Korean Tteokbokki in 10 Minutes: The Ultimate Recipe

We’ve all been there – Friday afternoon, you have just come home from school or work. As it gets dark, you realize there isn’t much for dinner. It wouldn’t normally be a big deal but you’ve invited friends, family, or maybe a co-worker over. You don’t have much time left to prepare an elaborate dish and you don’t know what to do. Sound familiar? Well, today we’ll share a recipe with you that you can make in a very short time, and that will not only get you out of trouble, but will also impress your guests (even those picky eaters), since this dish appears in the acclaimed ‘Squid Game’ series.

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Tteokbokki consists of small savory rice cakes, whose shape evokes the image of Italian penne pasta. Despite their antiquity, dating back to the rise of the Joseon dynasty (which ruled Korea from 1392 to 1910), these little snacks are still very popular and easily found at street food stalls in downtown Seoul. To bring this delicacy to your table in record time, you will only need 5-6 ingredients:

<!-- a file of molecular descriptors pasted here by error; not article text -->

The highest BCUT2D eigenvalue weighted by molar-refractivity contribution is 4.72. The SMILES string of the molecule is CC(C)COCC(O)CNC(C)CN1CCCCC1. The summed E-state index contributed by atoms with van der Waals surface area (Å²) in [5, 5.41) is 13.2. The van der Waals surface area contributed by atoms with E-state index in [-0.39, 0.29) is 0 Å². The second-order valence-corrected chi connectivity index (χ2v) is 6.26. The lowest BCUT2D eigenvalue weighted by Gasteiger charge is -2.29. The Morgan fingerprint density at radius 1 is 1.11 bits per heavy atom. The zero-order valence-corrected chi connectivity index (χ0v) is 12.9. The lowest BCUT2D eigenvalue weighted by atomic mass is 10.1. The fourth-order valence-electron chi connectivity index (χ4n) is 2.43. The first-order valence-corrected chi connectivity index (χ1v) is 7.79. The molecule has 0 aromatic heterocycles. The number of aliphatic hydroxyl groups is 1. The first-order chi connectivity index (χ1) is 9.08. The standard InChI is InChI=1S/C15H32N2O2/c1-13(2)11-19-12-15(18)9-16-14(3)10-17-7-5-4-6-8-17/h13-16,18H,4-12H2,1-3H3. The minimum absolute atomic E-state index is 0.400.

• Rice paper
  • Honey
  • Ketchup or tomato-based sauce
  • Teriyaki sauce
  • Sesame seeds
  • Chives (optional)
Photo: © ma-no via Canva.com


  1. Take a sheet of rice paper and wet it with drinking water. Wait for it to soften enough to roll it without breaking. It should be easy to mold.
  2. When rolling the sheet, do it as tightly as possible, so that we are left with a single long and compact piece. Then, cut the roll into small sections with a moistened knife, trying to make them as equal as possible, between 3 and 5 cuts.
  3. To prepare the sauce, heat 2 tablespoons of the ketchup or tomato-based sauce in a pan, mixed with 1 tablespoon of honey and a dash of teriyaki (the amount will depend on how sweet or acidic you want the sauce, so season to taste).
  4. Once it’s well-mixed and begins to bubble, add the pieces of cut rice cake and mix so that they are covered in the sauce. Let it fry for about 5 minutes, sprinkle it with sesame seeds and serve.
  5. For a bit of color and crunch, you can chop some chives to add on top.
Photo: © jreika via Canva.com

If you have skewer sticks lying around, try skewering the Tteokbokki, as this is often how it is served at popular Korean street food stalls.

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